[quote=“CoinMiner, post:5, topic:66”]There is no reason to protect against a “capable global adversary with lots of time, interest + money”.

Because this enemy is not born now.[/quote]
Did you follow up the snowden revelations? Western secret services very well fit that description.

If someone good at internet tech and without powers or laws to limit it, it can be very horrible like NSA, for now, no any person in NSA are punished by any country. Its normal for a government to surveilant their citizens for some security reasons, but the NSA surveillant EU countries is really out of my mind, making the Tor unsafe and thanks Mr. Snowden tells us the global surveillance is really exist, but I can’t do anything

“While this is all theoretical interest, I really can’t stop thinking about it and I currently see no other way to protect against a global adversary other than constantly moving. I mean, something along the lines of driving around in a van or something with a wifite/autopwn Wifi hacking setup (I do not advertise breaking other people’s Wifi here, just thinking about opportunities), maybe disposable prepaid (with a Guy Fawkes mask cash-paid) 3G cards.”

Interesting,a better fool-proof is to never had used the internet or the computer itself in the first place and stick to getting knowledge the old fashion way by reading books or going to the library.But as we all know the internet is not just used for gaining knowledge but for a number of other useful things.

I think we (and I start with myself) think too much about computers. I mean, yes, online privacy is important, but what is more important, the place where I access web and which websites I access, or the fact that I work everyday at the same place, talk to the same people, buy my stuff on the same places, etc?
I mean, we think “I am anonymous because I use Tor and GPG and I2P and whatever”. We are not and that is not even what matters the most. I think Free Software is more important than Anonymity Software, because Free Software at least takes itself as a political movement that wants to make a world change. AND STILL, Free Software only cares about that… software. I think it’s more important to sometimes think about people who are sick and hungry, think about the way we treat our family and friends, the way we handle our finances. For me, anonymity is not even a right, it’s a necessary evil. Privacy is a right, anonymity is not.
However, and to answer the OP, there is no way to fight a global adversary. Watch Steve Rambam’s speech “Privacy is Dead Get Over it”. You will understand. Think about NSA and ASIO, and you will understand.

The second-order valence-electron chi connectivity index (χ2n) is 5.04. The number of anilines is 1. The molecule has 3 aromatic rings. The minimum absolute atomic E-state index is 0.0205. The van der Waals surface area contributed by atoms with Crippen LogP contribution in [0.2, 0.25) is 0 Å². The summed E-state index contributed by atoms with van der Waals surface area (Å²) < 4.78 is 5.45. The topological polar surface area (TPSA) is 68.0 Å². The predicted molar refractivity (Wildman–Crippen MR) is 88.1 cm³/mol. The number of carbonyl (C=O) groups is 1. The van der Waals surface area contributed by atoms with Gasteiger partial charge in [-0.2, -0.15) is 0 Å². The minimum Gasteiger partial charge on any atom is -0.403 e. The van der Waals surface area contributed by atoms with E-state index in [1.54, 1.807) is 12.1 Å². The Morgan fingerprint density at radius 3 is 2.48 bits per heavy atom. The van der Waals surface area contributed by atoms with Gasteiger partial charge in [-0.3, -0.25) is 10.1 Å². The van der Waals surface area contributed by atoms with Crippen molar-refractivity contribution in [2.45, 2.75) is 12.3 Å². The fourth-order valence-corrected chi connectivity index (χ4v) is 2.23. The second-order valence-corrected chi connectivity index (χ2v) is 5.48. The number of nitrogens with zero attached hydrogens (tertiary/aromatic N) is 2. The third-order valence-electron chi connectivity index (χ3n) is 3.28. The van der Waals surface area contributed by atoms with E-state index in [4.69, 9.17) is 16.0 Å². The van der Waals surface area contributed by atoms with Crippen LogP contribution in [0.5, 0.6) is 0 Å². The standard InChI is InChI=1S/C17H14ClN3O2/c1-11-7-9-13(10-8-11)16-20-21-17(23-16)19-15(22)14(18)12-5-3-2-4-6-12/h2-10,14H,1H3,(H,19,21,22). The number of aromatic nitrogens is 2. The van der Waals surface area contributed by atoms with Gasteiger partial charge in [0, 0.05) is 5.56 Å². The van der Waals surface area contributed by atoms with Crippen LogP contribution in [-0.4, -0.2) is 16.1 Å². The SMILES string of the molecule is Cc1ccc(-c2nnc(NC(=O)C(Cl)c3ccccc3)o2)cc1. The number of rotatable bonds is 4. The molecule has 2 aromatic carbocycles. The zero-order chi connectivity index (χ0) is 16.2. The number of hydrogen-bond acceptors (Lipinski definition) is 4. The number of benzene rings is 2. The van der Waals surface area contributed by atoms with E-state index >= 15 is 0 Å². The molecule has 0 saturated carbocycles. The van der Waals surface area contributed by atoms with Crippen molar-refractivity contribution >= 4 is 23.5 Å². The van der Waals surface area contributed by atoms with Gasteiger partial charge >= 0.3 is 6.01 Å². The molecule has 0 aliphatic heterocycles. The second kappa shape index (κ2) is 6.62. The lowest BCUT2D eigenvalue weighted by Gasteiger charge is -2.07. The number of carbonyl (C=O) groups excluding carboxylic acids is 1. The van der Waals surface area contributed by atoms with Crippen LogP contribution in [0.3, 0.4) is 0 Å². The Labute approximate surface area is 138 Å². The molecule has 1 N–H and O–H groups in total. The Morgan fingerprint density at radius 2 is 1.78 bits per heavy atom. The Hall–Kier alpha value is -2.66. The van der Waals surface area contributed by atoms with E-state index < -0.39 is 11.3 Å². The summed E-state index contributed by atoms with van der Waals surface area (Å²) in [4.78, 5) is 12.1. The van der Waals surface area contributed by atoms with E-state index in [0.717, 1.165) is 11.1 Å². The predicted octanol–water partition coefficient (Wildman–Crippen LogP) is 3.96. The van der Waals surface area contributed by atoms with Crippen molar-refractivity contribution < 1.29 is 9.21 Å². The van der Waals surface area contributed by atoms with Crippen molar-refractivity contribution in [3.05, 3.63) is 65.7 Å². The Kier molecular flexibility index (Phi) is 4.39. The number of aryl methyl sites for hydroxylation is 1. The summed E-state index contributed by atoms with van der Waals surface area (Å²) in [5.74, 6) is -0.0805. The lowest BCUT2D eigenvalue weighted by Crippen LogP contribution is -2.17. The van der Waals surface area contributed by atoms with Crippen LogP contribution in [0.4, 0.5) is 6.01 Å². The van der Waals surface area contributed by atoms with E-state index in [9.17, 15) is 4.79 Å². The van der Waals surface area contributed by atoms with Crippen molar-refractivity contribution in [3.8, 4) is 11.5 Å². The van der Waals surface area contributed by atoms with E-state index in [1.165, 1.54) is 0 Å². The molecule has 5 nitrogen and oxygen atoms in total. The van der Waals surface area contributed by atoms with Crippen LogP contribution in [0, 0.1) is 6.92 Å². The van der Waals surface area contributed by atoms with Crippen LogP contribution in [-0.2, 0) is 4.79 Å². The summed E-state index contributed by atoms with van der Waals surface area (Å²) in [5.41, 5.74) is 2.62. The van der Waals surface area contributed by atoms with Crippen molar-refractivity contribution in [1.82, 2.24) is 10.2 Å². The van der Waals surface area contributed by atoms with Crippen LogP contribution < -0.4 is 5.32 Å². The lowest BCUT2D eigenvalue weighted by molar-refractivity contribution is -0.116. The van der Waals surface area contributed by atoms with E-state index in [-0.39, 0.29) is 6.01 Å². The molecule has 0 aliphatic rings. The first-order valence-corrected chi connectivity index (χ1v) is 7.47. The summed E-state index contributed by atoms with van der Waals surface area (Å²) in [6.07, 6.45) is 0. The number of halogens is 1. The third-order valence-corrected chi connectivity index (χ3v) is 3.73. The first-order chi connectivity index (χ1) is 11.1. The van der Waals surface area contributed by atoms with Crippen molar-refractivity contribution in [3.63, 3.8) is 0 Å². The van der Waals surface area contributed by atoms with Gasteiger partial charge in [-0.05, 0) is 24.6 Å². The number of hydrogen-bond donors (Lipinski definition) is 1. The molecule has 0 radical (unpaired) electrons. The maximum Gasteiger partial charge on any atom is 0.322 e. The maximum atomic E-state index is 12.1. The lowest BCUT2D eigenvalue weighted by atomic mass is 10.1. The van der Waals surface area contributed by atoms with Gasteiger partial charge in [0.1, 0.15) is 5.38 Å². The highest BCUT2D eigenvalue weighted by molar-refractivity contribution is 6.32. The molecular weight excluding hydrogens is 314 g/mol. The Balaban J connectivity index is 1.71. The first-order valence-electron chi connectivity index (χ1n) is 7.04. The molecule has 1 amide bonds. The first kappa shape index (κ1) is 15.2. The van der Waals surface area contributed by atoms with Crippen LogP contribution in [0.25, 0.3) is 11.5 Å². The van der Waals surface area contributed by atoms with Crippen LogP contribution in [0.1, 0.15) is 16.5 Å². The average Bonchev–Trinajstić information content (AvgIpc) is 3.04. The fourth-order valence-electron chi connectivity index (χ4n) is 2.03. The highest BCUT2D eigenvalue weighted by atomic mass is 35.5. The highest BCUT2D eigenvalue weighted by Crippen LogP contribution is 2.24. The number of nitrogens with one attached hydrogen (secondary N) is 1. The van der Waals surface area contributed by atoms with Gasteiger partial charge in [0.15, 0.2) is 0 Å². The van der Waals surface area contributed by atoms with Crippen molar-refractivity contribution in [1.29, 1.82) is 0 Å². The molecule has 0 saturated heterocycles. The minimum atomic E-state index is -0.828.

I use the best anonymity tools to protect my PRIVACY against LOCAL adversaries. I don’t think anonymity is a given right and I don’t believe I can defeat a global adversary with unlimited people, money, infrastructures, time, etc.
I still believe that we should try to achieve the best level of security in our computing (which means more than just anonymity).

compartmentalize activities / disguises / identities online and irl & create new ones periodically
create new writing styles
switch computers and locations periodically,
minimize all software, electronics, and communications / info as much as possible (only stay in contact with people who are very adept in anonymity & security),
use only free hardware and software,
from a security perspective, consider all electronics owned. Take all security precautions
live in a remote place away from population,
don’t only rely on tor for anonymity or encryption for security, (e.x; use both application lockdown and kernel lockdown, use combination of anonymity & security tools / services.)
distribute trust by using multiple sources

The difficulty is not in the process. The difficulty is in doing it well enough consistently without slipping up

I think the difficulty is in living. We DO have families, no one will stop talking to grandma because she can’t install enigmail to run through Tor and access it remotely with OpenSSH… Really, just thinking about an old lady doing it makes me laugh out loud! xD ahahah
But really, maybe we should try to find a balance… After all, if the hackers in the 80s said “We demand free access to all information”, that means the information must be available and indexed. The problem right now is the fact that govs and companies have it and don’t share. We all should be able to know if the lady that looks over our kids has an history of beating down little kids.